For we are at a new paradigm of film-watching, too. The fact that this can be held up as the best Marvel movie to date is proof of how etiolated our critical faculty has become: the question is not “is it good” so much as “considering how much baggage it’s carrying, does it manage to not be bad”? When you consider the delicate balancing-act that films are now performing, looting the corpses of the past to provide nostalgia for one generation and new trinkets for another, it’s actually a minor miracle that a Jurassic World or a Force Awakens makes it to our screens and isn’t absolutely disastrous, Man of Steel horrible.
I’m not being a pessimist here. It's not a question of glass half full or half empty. Watching this sort of film in 2016 is a question of how much of your curate's egg you can stomach being revolting before you throw up. For multiple films now studios have been careering along like a train hundreds of people over capacity, hoping against hope that sheer kinetic force will get them to the station before they derail. But the laws of physics apply even in the Marvel Cinematic Universe. Eventually entropy will win out. There are still three more years and nine more films until Infinity Wars Part 2 hits screens and I literally cannot imagine how it will work – how a single film (or even twinset of films) can fit all this stuff without its guts escaping their confinement and spilling messily out. Maybe Marvel don't (need to) care – they'll have our money by then anyway. But what a legacy to leave behind: not a self-contained universe, not a series of films with a clear narrative to follow, not even a satisfying, tonally consistent set of aesthetic statements. Just a clusterfuck of rapacious moneygrabs, 30 billion pieces of silver, an infinite mess.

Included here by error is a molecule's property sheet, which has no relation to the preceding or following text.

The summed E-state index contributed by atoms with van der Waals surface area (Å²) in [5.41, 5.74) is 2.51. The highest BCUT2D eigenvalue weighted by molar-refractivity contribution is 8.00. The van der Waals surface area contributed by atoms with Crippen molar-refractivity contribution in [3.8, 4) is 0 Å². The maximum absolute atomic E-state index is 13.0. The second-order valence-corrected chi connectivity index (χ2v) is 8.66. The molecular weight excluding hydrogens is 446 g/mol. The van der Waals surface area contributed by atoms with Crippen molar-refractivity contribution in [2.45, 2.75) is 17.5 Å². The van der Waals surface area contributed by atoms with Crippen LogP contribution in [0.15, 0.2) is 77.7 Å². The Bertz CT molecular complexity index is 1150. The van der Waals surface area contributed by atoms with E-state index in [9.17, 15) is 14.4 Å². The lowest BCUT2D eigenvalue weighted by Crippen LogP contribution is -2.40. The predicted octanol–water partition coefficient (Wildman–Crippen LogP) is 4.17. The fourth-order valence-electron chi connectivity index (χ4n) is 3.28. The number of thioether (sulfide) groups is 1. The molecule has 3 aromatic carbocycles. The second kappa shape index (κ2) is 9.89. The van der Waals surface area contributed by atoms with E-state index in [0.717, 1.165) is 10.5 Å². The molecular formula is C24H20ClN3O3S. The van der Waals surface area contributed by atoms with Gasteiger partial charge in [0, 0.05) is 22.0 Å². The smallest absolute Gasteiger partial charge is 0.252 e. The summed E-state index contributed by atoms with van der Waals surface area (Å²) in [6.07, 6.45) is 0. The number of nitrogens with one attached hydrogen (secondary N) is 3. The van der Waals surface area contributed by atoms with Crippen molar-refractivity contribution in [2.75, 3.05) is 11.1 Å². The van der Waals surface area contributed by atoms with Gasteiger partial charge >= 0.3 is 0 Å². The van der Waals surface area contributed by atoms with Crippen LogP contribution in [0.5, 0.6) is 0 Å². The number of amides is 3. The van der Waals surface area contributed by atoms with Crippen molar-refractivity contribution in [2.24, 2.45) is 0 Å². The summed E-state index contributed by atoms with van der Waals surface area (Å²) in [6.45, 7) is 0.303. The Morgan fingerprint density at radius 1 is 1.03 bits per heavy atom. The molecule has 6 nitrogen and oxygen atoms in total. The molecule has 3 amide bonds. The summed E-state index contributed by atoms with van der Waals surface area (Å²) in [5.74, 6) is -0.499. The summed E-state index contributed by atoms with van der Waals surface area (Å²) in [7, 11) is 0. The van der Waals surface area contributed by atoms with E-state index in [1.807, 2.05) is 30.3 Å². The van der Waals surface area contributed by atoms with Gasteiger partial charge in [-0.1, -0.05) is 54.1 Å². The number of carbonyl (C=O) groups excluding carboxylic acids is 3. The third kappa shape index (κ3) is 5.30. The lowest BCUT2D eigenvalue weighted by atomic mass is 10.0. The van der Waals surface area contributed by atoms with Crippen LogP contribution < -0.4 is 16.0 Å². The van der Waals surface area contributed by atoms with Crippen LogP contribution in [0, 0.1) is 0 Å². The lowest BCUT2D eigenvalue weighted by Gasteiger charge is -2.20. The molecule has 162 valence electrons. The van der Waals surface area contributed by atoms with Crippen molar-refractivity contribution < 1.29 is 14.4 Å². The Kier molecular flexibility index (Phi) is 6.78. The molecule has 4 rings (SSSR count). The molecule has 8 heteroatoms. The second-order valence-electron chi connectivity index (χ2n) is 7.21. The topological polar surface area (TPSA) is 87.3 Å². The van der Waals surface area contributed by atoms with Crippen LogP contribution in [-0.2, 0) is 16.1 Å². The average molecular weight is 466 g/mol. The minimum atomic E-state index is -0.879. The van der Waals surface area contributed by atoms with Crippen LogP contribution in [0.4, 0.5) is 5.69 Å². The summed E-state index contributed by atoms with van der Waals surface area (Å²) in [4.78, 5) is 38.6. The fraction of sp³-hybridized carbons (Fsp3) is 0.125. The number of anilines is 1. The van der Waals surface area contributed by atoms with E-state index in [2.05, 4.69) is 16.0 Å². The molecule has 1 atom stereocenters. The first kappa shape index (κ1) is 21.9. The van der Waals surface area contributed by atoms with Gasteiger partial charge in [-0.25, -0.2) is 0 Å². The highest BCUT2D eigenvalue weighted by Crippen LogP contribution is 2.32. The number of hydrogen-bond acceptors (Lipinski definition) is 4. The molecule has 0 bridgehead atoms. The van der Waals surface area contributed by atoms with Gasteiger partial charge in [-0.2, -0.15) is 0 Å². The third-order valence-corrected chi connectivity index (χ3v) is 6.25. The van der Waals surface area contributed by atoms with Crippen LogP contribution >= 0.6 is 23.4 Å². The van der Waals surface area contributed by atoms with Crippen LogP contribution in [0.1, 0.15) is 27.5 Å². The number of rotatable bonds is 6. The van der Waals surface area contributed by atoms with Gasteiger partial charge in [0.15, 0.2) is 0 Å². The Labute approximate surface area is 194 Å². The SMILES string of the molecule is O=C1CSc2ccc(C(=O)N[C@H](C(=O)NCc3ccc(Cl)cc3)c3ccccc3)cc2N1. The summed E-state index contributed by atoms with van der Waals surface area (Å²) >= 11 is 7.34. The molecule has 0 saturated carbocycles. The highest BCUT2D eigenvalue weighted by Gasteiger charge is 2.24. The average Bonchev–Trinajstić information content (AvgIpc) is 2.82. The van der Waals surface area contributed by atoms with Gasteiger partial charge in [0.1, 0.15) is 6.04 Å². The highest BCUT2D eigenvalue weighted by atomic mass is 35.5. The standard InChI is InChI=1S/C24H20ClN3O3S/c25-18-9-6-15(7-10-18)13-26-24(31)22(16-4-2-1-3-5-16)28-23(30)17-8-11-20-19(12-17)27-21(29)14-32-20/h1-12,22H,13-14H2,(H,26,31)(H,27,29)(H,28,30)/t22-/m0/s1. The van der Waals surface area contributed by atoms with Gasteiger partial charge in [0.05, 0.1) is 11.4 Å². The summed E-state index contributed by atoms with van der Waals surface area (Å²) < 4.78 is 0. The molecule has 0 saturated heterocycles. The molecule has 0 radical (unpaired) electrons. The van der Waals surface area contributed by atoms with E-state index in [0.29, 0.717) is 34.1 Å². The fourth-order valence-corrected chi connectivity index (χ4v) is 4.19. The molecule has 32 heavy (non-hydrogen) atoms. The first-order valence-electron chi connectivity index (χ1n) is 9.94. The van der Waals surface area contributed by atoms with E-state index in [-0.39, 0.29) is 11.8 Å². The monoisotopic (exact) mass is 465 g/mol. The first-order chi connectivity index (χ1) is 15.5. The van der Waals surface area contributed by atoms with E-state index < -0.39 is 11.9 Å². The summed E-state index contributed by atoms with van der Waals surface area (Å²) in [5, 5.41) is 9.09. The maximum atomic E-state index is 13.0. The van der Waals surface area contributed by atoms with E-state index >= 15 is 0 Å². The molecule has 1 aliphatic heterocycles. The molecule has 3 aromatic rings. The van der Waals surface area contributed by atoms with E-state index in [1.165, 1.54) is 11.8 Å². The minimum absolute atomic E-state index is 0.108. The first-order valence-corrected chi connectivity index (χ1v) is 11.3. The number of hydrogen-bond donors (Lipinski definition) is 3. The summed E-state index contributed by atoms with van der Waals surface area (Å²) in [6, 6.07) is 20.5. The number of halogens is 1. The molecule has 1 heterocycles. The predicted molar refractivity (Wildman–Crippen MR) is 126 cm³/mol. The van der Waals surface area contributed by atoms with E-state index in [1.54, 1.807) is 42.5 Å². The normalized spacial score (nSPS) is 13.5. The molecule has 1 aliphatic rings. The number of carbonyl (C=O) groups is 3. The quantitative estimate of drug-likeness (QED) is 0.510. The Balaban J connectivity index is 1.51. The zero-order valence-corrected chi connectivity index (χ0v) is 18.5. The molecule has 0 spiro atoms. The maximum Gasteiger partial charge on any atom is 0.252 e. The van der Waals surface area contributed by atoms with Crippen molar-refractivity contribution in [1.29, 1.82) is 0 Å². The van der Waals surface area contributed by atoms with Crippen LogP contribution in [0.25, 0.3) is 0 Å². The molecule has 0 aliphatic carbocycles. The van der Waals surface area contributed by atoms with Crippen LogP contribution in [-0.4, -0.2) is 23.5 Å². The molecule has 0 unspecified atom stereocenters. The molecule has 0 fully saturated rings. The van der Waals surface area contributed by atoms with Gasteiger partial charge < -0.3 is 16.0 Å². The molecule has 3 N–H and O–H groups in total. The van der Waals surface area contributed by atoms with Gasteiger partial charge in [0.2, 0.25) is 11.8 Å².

Originally published by Civilian Global